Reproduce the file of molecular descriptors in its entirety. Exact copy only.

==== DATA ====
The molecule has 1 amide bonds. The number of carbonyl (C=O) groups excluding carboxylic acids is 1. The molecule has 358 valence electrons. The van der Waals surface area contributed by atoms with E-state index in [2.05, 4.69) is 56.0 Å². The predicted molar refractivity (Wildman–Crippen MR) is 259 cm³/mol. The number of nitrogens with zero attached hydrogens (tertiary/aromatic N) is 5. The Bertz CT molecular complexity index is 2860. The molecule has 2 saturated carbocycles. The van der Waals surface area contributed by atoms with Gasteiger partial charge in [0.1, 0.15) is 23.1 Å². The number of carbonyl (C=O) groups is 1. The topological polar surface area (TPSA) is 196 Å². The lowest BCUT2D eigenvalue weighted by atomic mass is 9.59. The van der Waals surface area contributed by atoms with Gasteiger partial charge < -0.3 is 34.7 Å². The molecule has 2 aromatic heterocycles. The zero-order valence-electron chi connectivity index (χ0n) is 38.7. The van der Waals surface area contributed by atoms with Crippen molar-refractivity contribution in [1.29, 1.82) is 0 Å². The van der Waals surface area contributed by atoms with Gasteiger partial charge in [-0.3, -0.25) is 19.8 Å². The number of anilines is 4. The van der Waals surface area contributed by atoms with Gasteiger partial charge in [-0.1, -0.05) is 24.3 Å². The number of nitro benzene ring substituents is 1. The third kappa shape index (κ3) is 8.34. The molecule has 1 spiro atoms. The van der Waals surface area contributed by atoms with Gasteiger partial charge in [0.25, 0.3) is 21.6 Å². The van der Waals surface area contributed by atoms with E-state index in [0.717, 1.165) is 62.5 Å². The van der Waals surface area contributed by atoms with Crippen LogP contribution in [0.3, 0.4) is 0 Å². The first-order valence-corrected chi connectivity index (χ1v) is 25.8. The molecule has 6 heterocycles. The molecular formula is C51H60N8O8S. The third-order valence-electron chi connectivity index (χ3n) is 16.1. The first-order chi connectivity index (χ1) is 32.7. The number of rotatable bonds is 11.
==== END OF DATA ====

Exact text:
The molecule has 1 amide bonds. The number of carbonyl (C=O) groups excluding carboxylic acids is 1. The molecule has 358 valence electrons. The van der Waals surface area contributed by atoms with E-state index in [2.05, 4.69) is 56.0 Å². The predicted molar refractivity (Wildman–Crippen MR) is 259 cm³/mol. The number of nitrogens with zero attached hydrogens (tertiary/aromatic N) is 5. The Bertz CT molecular complexity index is 2860. The molecule has 2 saturated carbocycles. The van der Waals surface area contributed by atoms with Gasteiger partial charge in [0.1, 0.15) is 23.1 Å². The number of carbonyl (C=O) groups is 1. The topological polar surface area (TPSA) is 196 Å². The lowest BCUT2D eigenvalue weighted by atomic mass is 9.59. The van der Waals surface area contributed by atoms with Gasteiger partial charge < -0.3 is 34.7 Å². The molecule has 2 aromatic heterocycles. The zero-order valence-electron chi connectivity index (χ0n) is 38.7. The van der Waals surface area contributed by atoms with Crippen molar-refractivity contribution in [1.29, 1.82) is 0 Å². The van der Waals surface area contributed by atoms with Gasteiger partial charge in [-0.3, -0.25) is 19.8 Å². The number of anilines is 4. The van der Waals surface area contributed by atoms with Gasteiger partial charge in [-0.1, -0.05) is 24.3 Å². The number of nitro benzene ring substituents is 1. The third kappa shape index (κ3) is 8.34. The molecule has 1 spiro atoms. The van der Waals surface area contributed by atoms with Gasteiger partial charge in [0.25, 0.3) is 21.6 Å². The van der Waals surface area contributed by atoms with E-state index in [0.717, 1.165) is 62.5 Å². The van der Waals surface area contributed by atoms with Crippen LogP contribution in [0.3, 0.4) is 0 Å². The first-order valence-corrected chi connectivity index (χ1v) is 25.8. The molecule has 6 heterocycles. The molecular formula is C51H60N8O8S. The third-order valence-electron chi connectivity index (χ3n) is 16.1. The first-order chi connectivity index (χ1) is 32.7. The number of rotatable bonds is 11.